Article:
Alongside Amos Oz, Zeruya Shalev is the most well known Israeli writer, whose books, such as Love Life, Husband and Wife, Thera, The Remains of Love, are bestsellers all around the world. We met her at the International Literature Festival in Bucharest 2013, and we talked about what influenced her as a writer, how it is to live in a Jerusalem, and what made her speak, in her latest book, The Remains of Love, about the relationship between parents and children.


How much do you think the political and cultural environment influences the inner life of a writer? How did the kibbutz shape your personality?

I was born in the kibbutz, I grew up in a completely different place and I think the biggest influence of my life was this place where I grew up, where I was very isolated, because there was nothing there, only orange trees, carrots… Of course there were the students who came to study at this college were my parents were teachers, but I was a very lonely child, I only had my brother and my cats and dogs. That was the time when I learned to entertain myself with stories and to enrich my imagination. I guess writing is in my genes, but it was also a context in which I couldn’t avoid it, because the inner world was all I had, considering that in the outside I didn’t find anything, except the sky and the clouds, the trees and the flowers. I remember taking long walks, alone, taking care of my cats and inventing stories. So I think that if we talk about the influence that a place has upon you, this was the place that most influenced me. And then, it wasn’t easy to move to Jerusalem, because I wasn’t used to a big city. The reality of the outside started to weigh more, because in Jerusalem you can’t ignore the outside. During time, I managed to find a balance between the two realities. Living in Jerusalem and writing in Jerusalem is always a struggle, because the tension is huge, sometimes is even tragic. On one hand, is really disturbing, but, on the other hand, is a huge inspiration.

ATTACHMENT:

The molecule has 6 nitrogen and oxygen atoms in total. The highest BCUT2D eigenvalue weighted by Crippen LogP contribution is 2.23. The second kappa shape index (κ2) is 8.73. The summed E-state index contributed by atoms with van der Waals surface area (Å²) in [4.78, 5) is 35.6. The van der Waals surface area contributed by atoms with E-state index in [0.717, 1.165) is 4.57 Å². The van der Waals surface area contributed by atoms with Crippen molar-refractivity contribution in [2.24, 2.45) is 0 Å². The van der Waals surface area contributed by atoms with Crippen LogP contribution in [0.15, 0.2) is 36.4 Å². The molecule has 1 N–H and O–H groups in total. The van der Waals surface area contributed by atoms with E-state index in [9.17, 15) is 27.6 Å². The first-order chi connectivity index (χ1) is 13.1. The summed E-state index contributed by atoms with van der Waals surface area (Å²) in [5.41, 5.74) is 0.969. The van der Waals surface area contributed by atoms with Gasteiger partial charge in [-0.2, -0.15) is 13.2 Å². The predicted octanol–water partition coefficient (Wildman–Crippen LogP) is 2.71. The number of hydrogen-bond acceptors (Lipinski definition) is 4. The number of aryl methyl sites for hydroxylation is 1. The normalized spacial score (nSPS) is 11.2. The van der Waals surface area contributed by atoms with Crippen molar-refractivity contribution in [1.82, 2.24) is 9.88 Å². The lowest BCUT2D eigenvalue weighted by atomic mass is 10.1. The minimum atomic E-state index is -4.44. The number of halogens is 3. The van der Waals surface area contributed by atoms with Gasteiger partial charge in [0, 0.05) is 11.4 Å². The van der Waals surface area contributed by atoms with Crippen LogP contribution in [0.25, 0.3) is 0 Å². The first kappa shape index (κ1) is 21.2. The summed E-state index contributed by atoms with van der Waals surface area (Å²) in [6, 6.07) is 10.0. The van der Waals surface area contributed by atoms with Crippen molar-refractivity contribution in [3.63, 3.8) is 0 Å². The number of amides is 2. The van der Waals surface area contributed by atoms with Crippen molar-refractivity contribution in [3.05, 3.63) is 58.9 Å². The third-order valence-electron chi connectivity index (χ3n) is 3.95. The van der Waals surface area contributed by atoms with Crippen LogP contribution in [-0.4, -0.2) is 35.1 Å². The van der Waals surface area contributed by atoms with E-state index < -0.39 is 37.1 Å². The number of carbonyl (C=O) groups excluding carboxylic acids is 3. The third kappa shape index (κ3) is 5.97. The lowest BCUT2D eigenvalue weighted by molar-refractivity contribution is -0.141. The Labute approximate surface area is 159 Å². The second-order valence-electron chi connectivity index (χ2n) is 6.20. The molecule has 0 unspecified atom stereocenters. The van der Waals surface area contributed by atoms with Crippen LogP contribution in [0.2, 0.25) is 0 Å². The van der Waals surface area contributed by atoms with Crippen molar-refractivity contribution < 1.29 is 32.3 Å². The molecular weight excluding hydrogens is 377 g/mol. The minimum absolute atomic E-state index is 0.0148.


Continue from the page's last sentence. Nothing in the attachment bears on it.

Did you ever consider Jerusalem so dangerous for you that you should go and live somewhere else?

Only one time, after the terrorist attacks, ten years ago, when I dreamt about moving to a quiet place, without grief, but I realized there’s no such place in this world. And we shouldn’t be controlled by our thoughts of chasing the safe things, because you are never really safe.


You have an MA in Bible studies – why did you choose this field and how did it influence your writing?